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White House vows to provide 10 million Covid tests for schools each month

The Biden administration said it would distribute 5 million rapid tests and 5 million PCR tests on a monthly basis.
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The Biden administration announced Wednesday that it would provide schools with 10 million Covid-19 tests every month as it urges districts to keep classrooms open amid a widespread shortage of testing kits.

The White House said it would distribute 5 million rapid tests to schools every month as well as make an additional 5 million PCR tests available through a Department of Health and Human Services program that collects samples and sends them to labs.

"The president is clear: The nation's schools can and should be open. And we have given state and local leaders the resources to ensure they can be open," White House Covid coordinator Jeff Zients said at the administration Covid briefing.

Image: COVID-19 testing for LAUSD school staff and students - during the pandemic
A Covid walk-up test site at El Sereno Middle School in Los Angeles.Genaro Molina / Los Angeles Times via Getty Images file

Students are returning from winter break and case numbers are surging across the country, fueled by the highly contagious omicron variant of the coronavirus. The spike in cases has created disruptions in many school systems. Some started 2022 by switching to remote learning or delaying openings.

The testing push in schools comes as the country is seeing an unprecedented rise in infections that risks overwhelming the nation's already stretched hospitals, said CDC Director Dr. Rochelle Walensky. While data suggests people are less likely to get severely ill from omicron, especially if they are vaccinated, Walensky said the sheer number of cases is driving up hospitalizations, which rose 33 percent in the last week.

"The sudden and steep rise in cases due to omicron is resulting in unprecedented daily case counts, sickness, absenteeism, and strains on our health care system," Walensky said. "The risk of hospitalization remains low, especially among people who are up to date on their Covid vaccines. However, the staggering rise in cases, over 1 million new cases each day, has led to a high number of total hospitalizations."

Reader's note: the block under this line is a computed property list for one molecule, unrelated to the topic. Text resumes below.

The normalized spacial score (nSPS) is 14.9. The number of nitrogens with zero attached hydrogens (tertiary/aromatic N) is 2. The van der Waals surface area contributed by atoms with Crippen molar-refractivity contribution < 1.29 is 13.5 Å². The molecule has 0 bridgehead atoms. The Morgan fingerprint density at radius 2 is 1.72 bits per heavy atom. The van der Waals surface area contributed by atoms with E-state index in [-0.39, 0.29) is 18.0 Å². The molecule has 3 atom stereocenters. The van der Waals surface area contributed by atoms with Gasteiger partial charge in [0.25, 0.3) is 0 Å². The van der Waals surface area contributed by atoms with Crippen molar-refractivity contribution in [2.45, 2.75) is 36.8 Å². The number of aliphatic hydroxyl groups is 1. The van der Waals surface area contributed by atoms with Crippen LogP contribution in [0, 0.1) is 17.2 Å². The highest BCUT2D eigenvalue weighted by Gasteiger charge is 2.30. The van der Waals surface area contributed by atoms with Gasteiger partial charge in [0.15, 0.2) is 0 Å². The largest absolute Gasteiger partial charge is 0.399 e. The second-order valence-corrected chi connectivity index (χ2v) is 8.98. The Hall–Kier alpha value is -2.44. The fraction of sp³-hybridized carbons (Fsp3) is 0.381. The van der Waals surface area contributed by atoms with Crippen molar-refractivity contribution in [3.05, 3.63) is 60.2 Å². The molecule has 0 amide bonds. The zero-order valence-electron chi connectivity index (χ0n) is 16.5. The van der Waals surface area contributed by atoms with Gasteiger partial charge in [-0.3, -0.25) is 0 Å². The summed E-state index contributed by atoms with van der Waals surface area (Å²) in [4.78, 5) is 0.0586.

The surge in cases has left some schools without enough staff, and others struggling to get enough tests.

Chicago’s public schools canceled classes for four days after the teachers union voted to go remote, in part over disputes involving Covid testing. The union and the school district reached a deal this week that will return students to classrooms on Wednesday.

In Clark County, Nevada, which covers Las Vegas, the school district announced a “five-day pause” Tuesday, citing “extreme staffing shortages" based on the high number of positive Covid cases.

The Biden administration said Wednesday that efforts to run federal surge testing sites in hard-hit areas will also now look at how the programs can support schools.

Testing capacity has been strained in areas hit hardest by the omicron wave, with some patients standing in lines for hours to get a laboratory test, then waiting days for the results. Rapid at-home tests have been in high demand, with many retailers saying they can't keep them in stock.

The White House said Wednesday that it has brought on a new testing czar in recent weeks, Tom Inglesby, who was director of Johns Hopkins Center for Health Security, to work on improving access to testing.

The White House said the Education Department and the Centers for Disease Control and Prevention will help support schools that want to set up testing programs, including how to gain access to federal funds.

The White House recently said it would buy 500 million at-home tests to be mailed to people, who could request them through a government-run website. Last week, the administration said it had finalized its first contracts related to those tests.

More recently, the administration said it would mandate that insurance companies and group health plans cover the cost of eight counter at-home tests per person each month starting Saturday. At the same time, manufacturers have struggled to meet demand.